in 2016’s biggest films, barely a quarter of dialogue came from women

Actresses were on screen, they were just very, very quiet.

by Wendy Syfret
17 January 2017, 9:21am

Bad news people, despite the efforts of female filmmakers, 2016 turned out to be a bad year for actresses. While directors like Andrea ArnoldAmma Assante and Mira Nair drew critical praise, and female-lead films such as Ghostbusters, Bridget Jones's Baby and The Girl on the Train made bank, female stars still stuggled to get a word in.

In a new report by data scientist Amber Thomas, she reveals that only 27% of the dialogue in the year's biggest films was spoken by a woman. She also found that of the top 10 earning movies of the year, not one saw the female cast delivering 50 percent of the lines. Among the movies she studied were Captain America: Civil War, Finding Dory, The Jungle Book, Batman v Superman: Dawn Of Justice, Rogue One: A Star Wars Story, Deadpool and Suicide Squad — several of which had female leads. Rouge One was actually the worst represented film: only 9 percent of speaking characters were female. Similarly while Margot Robbie's Harley Quinn took up most of the promotional space around Suicide Squad, she only spoke 42 percent as many words as Will Smith's Deadshot. So one can deduce that we're ready to see women in leading action roles, just not hear them.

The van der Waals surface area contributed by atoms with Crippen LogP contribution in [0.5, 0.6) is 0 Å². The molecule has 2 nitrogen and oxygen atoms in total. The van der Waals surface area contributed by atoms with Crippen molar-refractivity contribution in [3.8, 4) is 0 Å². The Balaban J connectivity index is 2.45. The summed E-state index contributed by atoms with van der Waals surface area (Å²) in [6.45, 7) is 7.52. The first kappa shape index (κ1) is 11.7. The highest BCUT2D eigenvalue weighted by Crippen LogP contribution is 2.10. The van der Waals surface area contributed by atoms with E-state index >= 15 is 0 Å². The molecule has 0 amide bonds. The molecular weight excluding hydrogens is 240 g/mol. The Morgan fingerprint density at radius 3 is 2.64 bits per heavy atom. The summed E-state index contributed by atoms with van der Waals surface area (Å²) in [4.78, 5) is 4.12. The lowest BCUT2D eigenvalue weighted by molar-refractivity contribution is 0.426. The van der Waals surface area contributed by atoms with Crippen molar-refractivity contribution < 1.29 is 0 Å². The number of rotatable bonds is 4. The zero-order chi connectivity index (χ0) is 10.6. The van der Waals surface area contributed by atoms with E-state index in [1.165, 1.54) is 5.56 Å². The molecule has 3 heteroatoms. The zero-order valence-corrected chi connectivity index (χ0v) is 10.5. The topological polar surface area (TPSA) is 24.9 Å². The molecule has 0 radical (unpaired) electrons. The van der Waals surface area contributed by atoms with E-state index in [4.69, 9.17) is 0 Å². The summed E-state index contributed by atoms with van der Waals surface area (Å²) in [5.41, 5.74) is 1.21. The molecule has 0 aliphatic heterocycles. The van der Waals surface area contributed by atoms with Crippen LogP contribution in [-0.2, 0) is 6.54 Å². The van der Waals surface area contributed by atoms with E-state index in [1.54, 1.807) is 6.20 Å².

Among the year's blockbuster successes Finding Dory came closest to having a balance of dialogue, with female characters representing 43 percent of the speaking cast. These recent figures are of course part of a larger trend we've been conscious of for decades. Just last year a Polygraph study of over 1000 movies found that dialogue given to female characters declined steadily when they were over 31. For men, the dip only hit when they were 42 or above.

But while the numbers are disappointing, they're also surprising when you consider who is actually watching these films: women make up the majority of US film audiences. Additionally, it's been proven that films with female leads deliver larger returns.

On the upside, three weeks in and 2017 is already looking more promising. With Roxanne, Roxanne; The Lure, Raw and Sofia Coppola's remake of The Beguiled — a 1971 drama set in a all girls boarding school — on the horizon at least we're guaranteed some chatty women in coming months. 


Text Wendy Syfret